FIRMING PRICES. Marked strength is also evident in all Accenture's business segments. All five posted double-digit growth, led by the financing and product groups, which grew 25% and 23%, respectively. We believe the outfit benefits from diversification within its segments, allowing it to offset adverse impact from negative market movements. Consulting and outsourcing also increased in double digits, which we view as a welcome change after more lackluster results in the prior year.

On a global basis, sales grew 24% in Europe, the Middle East, and Africa (EMEA) and 23% in Asia Pacific, with a more moderate 3% increase in the Americas. We expect a more concerted effort by Accenture towards sales in the Americas in the next three quarters, likely serving as a driver for near-term growth.

Pricing is showing some evidence of improving for both the consulting and outsourcing business, along with a pick-up in demand. Contracts booked for the year and in the pipeline have increased, with a shift evident towards small to midsize deals. We see the shift in size and the quicker turnover in contract cycle time as very positive for Accenture's top line and margins, particularly as the risks associated with timing related to recognizing revenues are minimized.

FAVORABLE CURRENCY TRANSLATION. However, as demand has increased, the consultant noted several staffing inefficiencies, forcing a redirection of resources to increase hiring efforts in key markets, namely the U.S., where increasing sales from consulting is a corporate goal. Attrition has stabilized at around 20%, although the corporate goal remains in the mid-teens.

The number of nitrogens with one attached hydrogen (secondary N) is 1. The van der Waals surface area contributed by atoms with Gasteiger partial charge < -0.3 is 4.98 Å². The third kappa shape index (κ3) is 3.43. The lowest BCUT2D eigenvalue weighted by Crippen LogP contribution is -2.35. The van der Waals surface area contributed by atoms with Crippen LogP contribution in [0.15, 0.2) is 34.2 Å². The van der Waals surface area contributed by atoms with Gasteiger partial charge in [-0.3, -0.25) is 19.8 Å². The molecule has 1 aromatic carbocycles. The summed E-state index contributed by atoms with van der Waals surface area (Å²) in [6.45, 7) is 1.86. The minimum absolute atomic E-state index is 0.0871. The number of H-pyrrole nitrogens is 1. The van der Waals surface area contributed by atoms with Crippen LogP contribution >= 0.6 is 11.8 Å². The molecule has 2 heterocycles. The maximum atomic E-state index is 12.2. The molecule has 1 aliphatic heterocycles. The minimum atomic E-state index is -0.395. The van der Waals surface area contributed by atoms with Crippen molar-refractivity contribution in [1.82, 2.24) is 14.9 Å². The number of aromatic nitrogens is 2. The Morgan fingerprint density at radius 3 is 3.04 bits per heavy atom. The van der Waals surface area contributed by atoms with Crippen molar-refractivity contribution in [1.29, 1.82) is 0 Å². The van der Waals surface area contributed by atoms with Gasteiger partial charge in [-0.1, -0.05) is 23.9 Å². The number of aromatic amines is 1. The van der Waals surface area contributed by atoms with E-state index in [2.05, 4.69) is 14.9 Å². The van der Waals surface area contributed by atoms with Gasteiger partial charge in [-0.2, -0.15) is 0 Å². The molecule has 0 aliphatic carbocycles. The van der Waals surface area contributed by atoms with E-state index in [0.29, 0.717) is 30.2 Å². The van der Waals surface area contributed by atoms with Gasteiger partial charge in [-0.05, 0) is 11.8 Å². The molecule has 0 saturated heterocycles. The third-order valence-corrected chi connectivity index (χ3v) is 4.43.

Accenture was formed in 1989 by a group that included some former partners of Arthur Andersen. While the two partnerships had a contractual relationship, they were legally separate entities. Accenture went public in 2001. The consultant uses its extensive knowledge of industries and business processes to help clients identify new business and technology trends and to formulate and implement solutions to boost revenue, enter new markets, and deliver products and services more efficiently.

The communications and high tech group is the largest, contributing 27% of revenue in fiscal 2004. Growth came from large outsourcing contracts and favorable currency translation, as well as a big communications deal in North America. The group includes the communications, electronics, and high tech markets, and media and entertainment. Services aimed at solutions in these markets include mobile technology applications, network optimization, broadband and Internet protocol solutions. The other business groups include financial services, general products, government and resources.